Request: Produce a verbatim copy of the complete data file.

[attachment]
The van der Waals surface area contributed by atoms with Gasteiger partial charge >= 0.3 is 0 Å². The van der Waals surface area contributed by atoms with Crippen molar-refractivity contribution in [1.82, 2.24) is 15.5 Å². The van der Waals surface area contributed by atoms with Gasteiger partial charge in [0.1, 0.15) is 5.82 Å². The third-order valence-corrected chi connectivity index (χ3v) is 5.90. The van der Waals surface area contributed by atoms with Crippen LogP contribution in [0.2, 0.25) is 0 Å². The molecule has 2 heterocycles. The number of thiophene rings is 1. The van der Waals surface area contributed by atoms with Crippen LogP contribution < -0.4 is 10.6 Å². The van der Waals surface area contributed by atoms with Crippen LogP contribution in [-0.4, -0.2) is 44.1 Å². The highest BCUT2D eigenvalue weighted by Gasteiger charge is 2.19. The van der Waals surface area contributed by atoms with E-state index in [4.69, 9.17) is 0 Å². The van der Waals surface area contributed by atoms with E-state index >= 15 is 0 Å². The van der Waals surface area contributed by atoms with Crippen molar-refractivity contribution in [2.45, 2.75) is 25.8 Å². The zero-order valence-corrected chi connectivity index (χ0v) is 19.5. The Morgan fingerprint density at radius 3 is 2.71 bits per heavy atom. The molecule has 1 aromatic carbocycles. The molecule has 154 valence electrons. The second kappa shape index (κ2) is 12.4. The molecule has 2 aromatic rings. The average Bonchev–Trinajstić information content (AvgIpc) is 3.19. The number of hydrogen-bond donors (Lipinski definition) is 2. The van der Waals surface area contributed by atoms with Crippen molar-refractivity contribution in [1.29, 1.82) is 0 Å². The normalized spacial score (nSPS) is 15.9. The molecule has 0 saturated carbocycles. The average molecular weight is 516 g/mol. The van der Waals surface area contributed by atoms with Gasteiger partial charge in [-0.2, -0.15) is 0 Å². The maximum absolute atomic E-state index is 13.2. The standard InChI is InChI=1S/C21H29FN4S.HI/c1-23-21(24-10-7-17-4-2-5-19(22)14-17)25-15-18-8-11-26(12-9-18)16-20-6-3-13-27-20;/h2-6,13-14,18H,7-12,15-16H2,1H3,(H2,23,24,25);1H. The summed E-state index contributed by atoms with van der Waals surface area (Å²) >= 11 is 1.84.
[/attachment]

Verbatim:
The van der Waals surface area contributed by atoms with Gasteiger partial charge >= 0.3 is 0 Å². The van der Waals surface area contributed by atoms with Crippen molar-refractivity contribution in [1.82, 2.24) is 15.5 Å². The van der Waals surface area contributed by atoms with Gasteiger partial charge in [0.1, 0.15) is 5.82 Å². The third-order valence-corrected chi connectivity index (χ3v) is 5.90. The van der Waals surface area contributed by atoms with Crippen LogP contribution in [0.2, 0.25) is 0 Å². The molecule has 2 heterocycles. The number of thiophene rings is 1. The van der Waals surface area contributed by atoms with Crippen LogP contribution < -0.4 is 10.6 Å². The van der Waals surface area contributed by atoms with Crippen LogP contribution in [-0.4, -0.2) is 44.1 Å². The highest BCUT2D eigenvalue weighted by Gasteiger charge is 2.19. The van der Waals surface area contributed by atoms with E-state index in [4.69, 9.17) is 0 Å². The van der Waals surface area contributed by atoms with E-state index >= 15 is 0 Å². The van der Waals surface area contributed by atoms with Crippen molar-refractivity contribution in [2.45, 2.75) is 25.8 Å². The zero-order valence-corrected chi connectivity index (χ0v) is 19.5. The Morgan fingerprint density at radius 3 is 2.71 bits per heavy atom. The molecule has 1 aromatic carbocycles. The molecule has 154 valence electrons. The second kappa shape index (κ2) is 12.4. The molecule has 2 aromatic rings. The average Bonchev–Trinajstić information content (AvgIpc) is 3.19. The number of hydrogen-bond donors (Lipinski definition) is 2. The van der Waals surface area contributed by atoms with Crippen molar-refractivity contribution in [1.29, 1.82) is 0 Å². The normalized spacial score (nSPS) is 15.9. The molecule has 0 saturated carbocycles. The average molecular weight is 516 g/mol. The van der Waals surface area contributed by atoms with Gasteiger partial charge in [-0.2, -0.15) is 0 Å². The maximum absolute atomic E-state index is 13.2. The standard InChI is InChI=1S/C21H29FN4S.HI/c1-23-21(24-10-7-17-4-2-5-19(22)14-17)25-15-18-8-11-26(12-9-18)16-20-6-3-13-27-20;/h2-6,13-14,18H,7-12,15-16H2,1H3,(H2,23,24,25);1H. The summed E-state index contributed by atoms with van der Waals surface area (Å²) >= 11 is 1.84.